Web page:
Vivid is not the same as true. It's far easier to amplify sudden and horrible outcomes than it is to talk about the slow, grinding reality of day to day strife. That's just human nature. Not included in this chart are deaths due to global political instability involving oil fields, deaths from coastal flooding and deaths due to environmental impacts yet unmeasured, all of which skew it even more if you think about it.

This chart unsettles a lot of people, because there must be something wrong with it. Further proof of how easy it is to fear the unknown and accept what we've got.

I think that any time reality doesn't match your expectations, it means that marketing was involved. Perhaps it was advertising, or perhaps deliberate story telling by an industry. Or perhaps it was just the stories we tell one another in our daily lives. It's sort of amazing, even to me, how much marketing colors the way we see the world--our reaction (either way) to this chart is proof of it.

Un essaim de puces

To quote Sarah Jones, the market has become a swarm of fleas (it sounds better in French, for sure).

Short attention spans, flitting from place to place, a hit-and-run culture. It's practically a flea circus...

Marketers are more like circus ringmasters than ever before. Far better, it seems, to concentrate on the few (fleas) willing to slow down, the few willing to stop acting that way and actually pay attention and stick around.

Reject the tyranny of being picked: pick yourself

Amanda Hocking is making a million dollars a year publishing her own work to the Kindle. No publisher.

Rebecca Black has reached more than 15,000,000 listeners, like it or not, without a record label.

Are we better off without gatekeepers? Well, it was gatekeepers that brought us the unforgettable lyrics of Terry Jacks in 1974, and it's gatekeepers that are spending a fortune bringing out pop songs and books that don't sell.

I'm not sure that this is even the right question. Whether or not we're better off, the fact is that the gatekeepers--the pickers--are reeling, losing power and fading away. What are you going to do about it?

It's a cultural instinct to wait to get picked. To seek out the permission and authority that comes from a publisher or talk show host or even a blogger saying, "I pick you." Once you reject that impulse and realize that no one is going to select you--that Prince Charming has chosen another house--then you can actually get to work.

If you're hoping that the HR people you sent your resume to are about to pick you, it's going to be a long wait. Once you understand that there are problems just waiting to be solved, once you realize that you have all the tools and all the permission you need, then opportunities to contribute abound.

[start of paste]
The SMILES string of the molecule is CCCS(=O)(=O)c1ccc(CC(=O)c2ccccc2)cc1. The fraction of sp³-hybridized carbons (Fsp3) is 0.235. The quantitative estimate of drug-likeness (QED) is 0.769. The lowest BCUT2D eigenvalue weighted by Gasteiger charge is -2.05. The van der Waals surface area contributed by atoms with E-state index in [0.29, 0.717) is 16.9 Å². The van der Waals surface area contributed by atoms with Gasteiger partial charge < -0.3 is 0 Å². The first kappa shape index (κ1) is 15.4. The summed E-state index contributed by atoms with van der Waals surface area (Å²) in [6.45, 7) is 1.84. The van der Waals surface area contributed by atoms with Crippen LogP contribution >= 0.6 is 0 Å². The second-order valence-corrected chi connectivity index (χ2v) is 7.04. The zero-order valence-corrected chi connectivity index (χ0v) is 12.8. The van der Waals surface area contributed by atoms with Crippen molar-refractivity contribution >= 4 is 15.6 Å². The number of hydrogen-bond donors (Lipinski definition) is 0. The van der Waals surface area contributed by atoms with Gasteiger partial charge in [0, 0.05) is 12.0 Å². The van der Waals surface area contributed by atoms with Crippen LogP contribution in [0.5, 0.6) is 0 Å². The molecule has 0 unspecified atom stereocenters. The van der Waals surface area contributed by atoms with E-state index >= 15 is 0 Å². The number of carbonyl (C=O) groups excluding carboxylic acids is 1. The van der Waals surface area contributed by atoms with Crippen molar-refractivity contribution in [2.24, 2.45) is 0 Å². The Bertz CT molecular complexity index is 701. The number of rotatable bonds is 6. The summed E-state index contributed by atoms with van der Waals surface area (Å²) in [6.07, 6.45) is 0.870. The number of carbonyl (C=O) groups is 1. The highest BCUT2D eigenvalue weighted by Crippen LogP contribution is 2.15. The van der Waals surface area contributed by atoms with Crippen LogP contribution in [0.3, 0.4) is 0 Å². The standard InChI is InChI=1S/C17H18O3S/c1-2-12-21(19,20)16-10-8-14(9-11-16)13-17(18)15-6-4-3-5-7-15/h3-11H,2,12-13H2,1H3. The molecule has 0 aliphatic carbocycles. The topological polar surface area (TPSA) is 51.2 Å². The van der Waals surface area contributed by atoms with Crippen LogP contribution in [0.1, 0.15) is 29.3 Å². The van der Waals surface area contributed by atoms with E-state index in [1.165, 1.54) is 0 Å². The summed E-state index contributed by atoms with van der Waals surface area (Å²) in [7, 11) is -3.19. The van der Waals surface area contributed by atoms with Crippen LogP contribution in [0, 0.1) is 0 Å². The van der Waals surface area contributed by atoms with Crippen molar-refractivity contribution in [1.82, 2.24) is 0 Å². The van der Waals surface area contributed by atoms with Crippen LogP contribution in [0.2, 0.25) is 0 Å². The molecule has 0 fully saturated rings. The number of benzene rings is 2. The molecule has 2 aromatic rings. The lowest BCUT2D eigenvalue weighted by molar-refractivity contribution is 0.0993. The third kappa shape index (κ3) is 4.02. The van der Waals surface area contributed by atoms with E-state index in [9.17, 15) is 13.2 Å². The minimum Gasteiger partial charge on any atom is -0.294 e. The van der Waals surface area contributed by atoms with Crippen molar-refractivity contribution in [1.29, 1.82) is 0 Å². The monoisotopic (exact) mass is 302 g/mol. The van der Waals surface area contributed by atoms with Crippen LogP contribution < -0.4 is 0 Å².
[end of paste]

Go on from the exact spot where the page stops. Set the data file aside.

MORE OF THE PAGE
No one is going to pick you. Pick yourself.

Idea tourism

It's possible for a tourist to visit Times Square in New York City, see nothing new or unexpected, and leave the city unchanged.

Same with the Eiffel Tower in Paris or a shopping mall in Dubai. Tourism doesn't always open your mind, but when it works the way it supposed to, it sure does.

Which brings us to the notion of idea tourism.

It's possible to do a drive-by of some of the big ideas of science or politics or technology and see only what you want to see. I don't think there's a lot of point in that. If you want to truly understand Darwin, then go to a lab and do some experiments. If you want to understand a gun lover, go to a shooting range for an afternoon. If you want to see how social networking will actually change the way ideas spread, go use it. Intensely, and with a purpose in mind.

Only when we try the idea on for size and actually use it do we understand it. With more ideas offering visitation rights than ever before, learning how to empathize with an idea is critical.

Better than it sounds

Mark Twain said that Wagner wrote music that was better than it sounds.

It's an interesting way to think about marketing. Is your product better than it sounds, or does it sound better than it is?

We call the first a discovery, something worthy of word of mouth. The second? Hype.

Coughing is heckling

The other night I heard Keith Jarrett stop a concert mid-note. While the hall had been surprisingly silent during the performance, the song he was playing was quiet and downbeat and we (and especially he) could hear an increasing chorus of coughs.